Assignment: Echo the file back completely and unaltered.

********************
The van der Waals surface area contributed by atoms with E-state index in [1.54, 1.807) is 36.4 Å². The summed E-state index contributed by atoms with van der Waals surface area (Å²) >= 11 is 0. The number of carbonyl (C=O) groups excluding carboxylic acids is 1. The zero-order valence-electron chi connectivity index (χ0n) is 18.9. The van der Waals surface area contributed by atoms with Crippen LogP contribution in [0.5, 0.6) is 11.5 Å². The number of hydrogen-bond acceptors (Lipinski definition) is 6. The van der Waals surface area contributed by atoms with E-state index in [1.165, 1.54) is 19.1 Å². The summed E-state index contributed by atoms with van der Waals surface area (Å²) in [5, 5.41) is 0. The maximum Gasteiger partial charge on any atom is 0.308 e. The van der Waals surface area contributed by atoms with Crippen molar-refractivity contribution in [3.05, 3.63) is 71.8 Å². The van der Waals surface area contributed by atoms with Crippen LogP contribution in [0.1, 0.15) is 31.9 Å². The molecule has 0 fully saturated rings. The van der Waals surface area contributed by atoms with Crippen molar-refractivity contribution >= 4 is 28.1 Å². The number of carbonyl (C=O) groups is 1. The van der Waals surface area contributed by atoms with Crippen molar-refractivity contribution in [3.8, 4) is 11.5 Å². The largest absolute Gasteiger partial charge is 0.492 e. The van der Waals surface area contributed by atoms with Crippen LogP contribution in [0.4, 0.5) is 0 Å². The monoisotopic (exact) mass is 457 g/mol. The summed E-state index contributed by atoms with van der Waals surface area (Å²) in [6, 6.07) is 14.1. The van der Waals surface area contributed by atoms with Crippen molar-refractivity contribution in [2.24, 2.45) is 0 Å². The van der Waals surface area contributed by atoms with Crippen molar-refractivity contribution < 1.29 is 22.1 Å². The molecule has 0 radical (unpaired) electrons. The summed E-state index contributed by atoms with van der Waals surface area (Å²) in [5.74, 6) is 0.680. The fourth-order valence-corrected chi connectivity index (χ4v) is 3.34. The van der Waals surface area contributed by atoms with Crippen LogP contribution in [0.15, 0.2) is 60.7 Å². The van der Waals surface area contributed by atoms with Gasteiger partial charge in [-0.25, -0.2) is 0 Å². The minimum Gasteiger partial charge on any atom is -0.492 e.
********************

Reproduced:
The van der Waals surface area contributed by atoms with E-state index in [1.54, 1.807) is 36.4 Å². The summed E-state index contributed by atoms with van der Waals surface area (Å²) >= 11 is 0. The number of carbonyl (C=O) groups excluding carboxylic acids is 1. The zero-order valence-electron chi connectivity index (χ0n) is 18.9. The van der Waals surface area contributed by atoms with Crippen LogP contribution in [0.5, 0.6) is 11.5 Å². The number of hydrogen-bond acceptors (Lipinski definition) is 6. The van der Waals surface area contributed by atoms with E-state index in [1.165, 1.54) is 19.1 Å². The summed E-state index contributed by atoms with van der Waals surface area (Å²) in [5, 5.41) is 0. The maximum Gasteiger partial charge on any atom is 0.308 e. The van der Waals surface area contributed by atoms with Crippen molar-refractivity contribution in [3.05, 3.63) is 71.8 Å². The van der Waals surface area contributed by atoms with Crippen LogP contribution in [0.1, 0.15) is 31.9 Å². The molecule has 0 fully saturated rings. The van der Waals surface area contributed by atoms with Crippen molar-refractivity contribution >= 4 is 28.1 Å². The number of carbonyl (C=O) groups is 1. The van der Waals surface area contributed by atoms with Crippen molar-refractivity contribution in [3.8, 4) is 11.5 Å². The largest absolute Gasteiger partial charge is 0.492 e. The van der Waals surface area contributed by atoms with Crippen LogP contribution in [0.4, 0.5) is 0 Å². The monoisotopic (exact) mass is 457 g/mol. The summed E-state index contributed by atoms with van der Waals surface area (Å²) in [6, 6.07) is 14.1. The van der Waals surface area contributed by atoms with Crippen molar-refractivity contribution in [2.24, 2.45) is 0 Å². The van der Waals surface area contributed by atoms with Crippen molar-refractivity contribution < 1.29 is 22.1 Å². The molecule has 0 radical (unpaired) electrons. The summed E-state index contributed by atoms with van der Waals surface area (Å²) in [5.74, 6) is 0.680. The fourth-order valence-corrected chi connectivity index (χ4v) is 3.34. The van der Waals surface area contributed by atoms with Crippen LogP contribution in [0.15, 0.2) is 60.7 Å². The van der Waals surface area contributed by atoms with Gasteiger partial charge in [-0.25, -0.2) is 0 Å². The minimum Gasteiger partial charge on any atom is -0.492 e.